SR: How did you two end up getting together in the first place with [David] being from the US and [Parissa] from Australia?

Parissa: David and I both volunteered at a place called the Bahá’í World Centre in Isreal after high school. We basically just met at a friend’s house and we were both playing music and sometimes you find someone you click with musically but it’s kind of rare to be able to just jam and make new songs. We started making new songs immediately and I had never experienced that with anyone before. So we did that but then I moved back to Australia and he moved back to the states but we always sent each other music. Two years after we had gone home I went to Seattle and we recorded the first EP and that’s when the electronic side of things got started. Then we released it and we were like “Whoa, people actually like this, let’s do this seriously.”

SR: So you guys started doing it kind of Postal Service style for a moment. You have an interesting juxtaposition between your ethereal singing voice and David’s hard electronic production, what’s the creative process with that?

David: I think fundamentally we’re very different people. We’re complete opposites in so many ways, so it’s really interesting to me that we connect on music because we approach the actual process of music really different. But, because of that it, keeps us really curious to what the other person is doing and what the other person thinks. Parissa will write melodies in ways I would not think of because I’ll approach it in really conventional ways or unconventional ways. And it’ll be vice-versa with production. I’ll have a certain idea and she’ll be like ‘no no, dig into the root of this’ or ‘expand on that.’ I think we’re really different and we try to let that breathe in our music. What we found recently is the more we can let the music write itself and the less we try and fit it in a box that’s in the middle of the Venn diagram of the two of us, the more we can explore and find new places rather than direct compromises.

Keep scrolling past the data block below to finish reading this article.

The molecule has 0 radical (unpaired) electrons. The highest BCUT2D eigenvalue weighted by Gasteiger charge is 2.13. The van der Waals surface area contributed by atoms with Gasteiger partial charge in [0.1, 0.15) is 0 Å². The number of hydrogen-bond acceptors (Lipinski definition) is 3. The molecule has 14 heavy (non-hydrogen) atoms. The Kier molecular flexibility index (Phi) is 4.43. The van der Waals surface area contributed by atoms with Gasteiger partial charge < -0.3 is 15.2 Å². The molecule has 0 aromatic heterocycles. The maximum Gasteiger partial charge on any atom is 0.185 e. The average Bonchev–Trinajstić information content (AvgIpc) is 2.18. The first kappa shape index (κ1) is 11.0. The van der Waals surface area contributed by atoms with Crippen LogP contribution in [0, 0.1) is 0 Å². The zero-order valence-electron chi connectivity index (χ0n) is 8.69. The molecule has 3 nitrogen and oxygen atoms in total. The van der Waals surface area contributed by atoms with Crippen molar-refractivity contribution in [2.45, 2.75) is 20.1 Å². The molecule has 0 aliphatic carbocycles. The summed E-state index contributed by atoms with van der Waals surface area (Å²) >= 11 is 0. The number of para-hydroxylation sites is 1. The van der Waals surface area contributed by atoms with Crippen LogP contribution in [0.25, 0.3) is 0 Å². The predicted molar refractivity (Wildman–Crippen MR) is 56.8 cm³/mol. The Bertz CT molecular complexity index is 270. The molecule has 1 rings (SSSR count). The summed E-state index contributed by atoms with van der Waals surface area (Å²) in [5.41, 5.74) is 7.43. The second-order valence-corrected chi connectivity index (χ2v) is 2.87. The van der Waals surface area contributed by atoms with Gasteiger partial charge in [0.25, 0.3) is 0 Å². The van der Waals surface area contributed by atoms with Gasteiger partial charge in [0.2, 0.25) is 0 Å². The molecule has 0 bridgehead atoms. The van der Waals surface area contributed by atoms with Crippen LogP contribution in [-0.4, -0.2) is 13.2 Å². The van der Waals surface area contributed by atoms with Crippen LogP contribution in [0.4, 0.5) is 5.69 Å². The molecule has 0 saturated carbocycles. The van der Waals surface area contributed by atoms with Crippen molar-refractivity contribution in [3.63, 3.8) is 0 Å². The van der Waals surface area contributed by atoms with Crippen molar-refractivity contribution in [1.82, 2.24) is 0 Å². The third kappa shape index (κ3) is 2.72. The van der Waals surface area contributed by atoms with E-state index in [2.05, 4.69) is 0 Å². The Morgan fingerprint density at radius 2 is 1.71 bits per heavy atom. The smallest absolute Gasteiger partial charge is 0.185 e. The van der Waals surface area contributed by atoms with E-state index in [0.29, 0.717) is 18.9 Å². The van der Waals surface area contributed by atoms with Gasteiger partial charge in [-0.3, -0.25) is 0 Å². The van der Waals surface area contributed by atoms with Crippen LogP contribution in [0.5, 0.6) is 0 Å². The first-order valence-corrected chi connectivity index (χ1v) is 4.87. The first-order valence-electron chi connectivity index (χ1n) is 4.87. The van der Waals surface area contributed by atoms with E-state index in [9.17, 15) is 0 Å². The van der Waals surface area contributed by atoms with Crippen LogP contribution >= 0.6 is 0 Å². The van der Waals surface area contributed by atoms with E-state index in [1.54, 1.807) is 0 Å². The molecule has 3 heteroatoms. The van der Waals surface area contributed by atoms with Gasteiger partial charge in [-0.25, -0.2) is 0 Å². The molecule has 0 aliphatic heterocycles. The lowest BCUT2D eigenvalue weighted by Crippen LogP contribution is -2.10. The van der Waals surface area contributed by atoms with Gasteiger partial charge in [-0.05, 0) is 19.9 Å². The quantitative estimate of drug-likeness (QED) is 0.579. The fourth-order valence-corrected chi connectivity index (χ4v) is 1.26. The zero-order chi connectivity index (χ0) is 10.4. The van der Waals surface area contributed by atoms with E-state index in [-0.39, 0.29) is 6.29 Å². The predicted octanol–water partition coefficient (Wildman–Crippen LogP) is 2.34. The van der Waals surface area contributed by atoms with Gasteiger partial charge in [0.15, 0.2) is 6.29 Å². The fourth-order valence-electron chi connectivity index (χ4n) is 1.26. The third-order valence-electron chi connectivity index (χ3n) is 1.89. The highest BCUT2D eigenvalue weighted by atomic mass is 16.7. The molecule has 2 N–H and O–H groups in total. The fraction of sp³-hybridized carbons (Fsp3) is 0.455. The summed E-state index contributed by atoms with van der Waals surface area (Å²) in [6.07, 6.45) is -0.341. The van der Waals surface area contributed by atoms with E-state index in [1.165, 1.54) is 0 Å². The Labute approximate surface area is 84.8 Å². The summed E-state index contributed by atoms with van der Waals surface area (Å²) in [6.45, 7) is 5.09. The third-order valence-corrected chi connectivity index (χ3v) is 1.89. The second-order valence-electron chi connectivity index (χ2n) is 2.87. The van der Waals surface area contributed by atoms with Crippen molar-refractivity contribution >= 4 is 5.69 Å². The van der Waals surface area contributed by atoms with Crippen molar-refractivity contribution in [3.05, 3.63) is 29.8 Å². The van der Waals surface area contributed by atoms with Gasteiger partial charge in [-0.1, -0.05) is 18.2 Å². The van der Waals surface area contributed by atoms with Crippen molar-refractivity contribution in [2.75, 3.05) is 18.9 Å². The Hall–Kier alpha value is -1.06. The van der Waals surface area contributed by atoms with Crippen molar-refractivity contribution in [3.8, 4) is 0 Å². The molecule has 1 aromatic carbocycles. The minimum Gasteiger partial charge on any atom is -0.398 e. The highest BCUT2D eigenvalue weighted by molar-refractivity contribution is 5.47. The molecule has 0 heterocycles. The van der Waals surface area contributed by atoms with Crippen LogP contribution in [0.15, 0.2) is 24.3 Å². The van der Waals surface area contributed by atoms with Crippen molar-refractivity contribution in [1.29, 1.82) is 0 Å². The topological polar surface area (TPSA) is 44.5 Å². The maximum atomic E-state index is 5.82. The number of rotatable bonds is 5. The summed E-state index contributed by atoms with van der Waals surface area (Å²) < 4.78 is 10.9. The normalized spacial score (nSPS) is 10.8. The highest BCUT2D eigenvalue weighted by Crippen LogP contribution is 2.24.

SR: That’s kind of the beauty of what you do. There’s a great push and pull of what you do, it’s soft then hard then back again. Is that the best part of being so different, or do you find your differences to be a challenge in the writing process?

Parissa: It’s funny, we have this insane curiosity for the next step. We love to see what else we can do and change it up and try a different sound or try writing a different way. I think that’s why so many of our songs are so different from each other and the range within them. I guess that is a blessing in many ways because it’s a fun process but also challenging, for instance, to put a live show together that is consistent with energy enough to flow and grab an audience that isn’t too dynamic. If all of our songs are so different and we’re releasing them at the same time I wonder sometimes if people will like it if it’s so different. I guess it’s a blessing and a…challenge?